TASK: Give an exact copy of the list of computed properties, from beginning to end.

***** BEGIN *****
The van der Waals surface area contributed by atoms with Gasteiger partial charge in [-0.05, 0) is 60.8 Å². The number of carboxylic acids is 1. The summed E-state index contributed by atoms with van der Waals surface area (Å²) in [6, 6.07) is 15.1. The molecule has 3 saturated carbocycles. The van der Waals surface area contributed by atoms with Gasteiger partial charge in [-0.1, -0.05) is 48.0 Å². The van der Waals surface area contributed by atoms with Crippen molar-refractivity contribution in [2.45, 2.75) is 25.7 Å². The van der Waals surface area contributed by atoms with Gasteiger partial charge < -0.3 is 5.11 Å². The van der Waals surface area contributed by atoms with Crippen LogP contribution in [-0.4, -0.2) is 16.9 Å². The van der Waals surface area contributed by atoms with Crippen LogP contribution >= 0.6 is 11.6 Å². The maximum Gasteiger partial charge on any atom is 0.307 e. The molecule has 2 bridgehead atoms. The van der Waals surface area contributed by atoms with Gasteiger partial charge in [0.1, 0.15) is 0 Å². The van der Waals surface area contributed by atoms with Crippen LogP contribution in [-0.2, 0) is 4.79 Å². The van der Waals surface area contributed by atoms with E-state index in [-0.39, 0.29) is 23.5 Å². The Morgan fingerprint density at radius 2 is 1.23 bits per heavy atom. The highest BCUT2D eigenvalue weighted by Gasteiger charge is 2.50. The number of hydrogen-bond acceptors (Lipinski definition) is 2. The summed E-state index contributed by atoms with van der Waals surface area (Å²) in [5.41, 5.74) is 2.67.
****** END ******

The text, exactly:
The van der Waals surface area contributed by atoms with Gasteiger partial charge in [-0.05, 0) is 60.8 Å². The number of carboxylic acids is 1. The summed E-state index contributed by atoms with van der Waals surface area (Å²) in [6, 6.07) is 15.1. The molecule has 3 saturated carbocycles. The van der Waals surface area contributed by atoms with Gasteiger partial charge in [-0.1, -0.05) is 48.0 Å². The van der Waals surface area contributed by atoms with Crippen molar-refractivity contribution in [2.45, 2.75) is 25.7 Å². The van der Waals surface area contributed by atoms with Gasteiger partial charge < -0.3 is 5.11 Å². The van der Waals surface area contributed by atoms with Crippen LogP contribution in [-0.4, -0.2) is 16.9 Å². The van der Waals surface area contributed by atoms with Crippen LogP contribution >= 0.6 is 11.6 Å². The maximum Gasteiger partial charge on any atom is 0.307 e. The molecule has 2 bridgehead atoms. The van der Waals surface area contributed by atoms with Gasteiger partial charge in [0.1, 0.15) is 0 Å². The van der Waals surface area contributed by atoms with Crippen LogP contribution in [-0.2, 0) is 4.79 Å². The van der Waals surface area contributed by atoms with E-state index in [-0.39, 0.29) is 23.5 Å². The Morgan fingerprint density at radius 2 is 1.23 bits per heavy atom. The highest BCUT2D eigenvalue weighted by Gasteiger charge is 2.50. The number of hydrogen-bond acceptors (Lipinski definition) is 2. The summed E-state index contributed by atoms with van der Waals surface area (Å²) in [5.41, 5.74) is 2.67.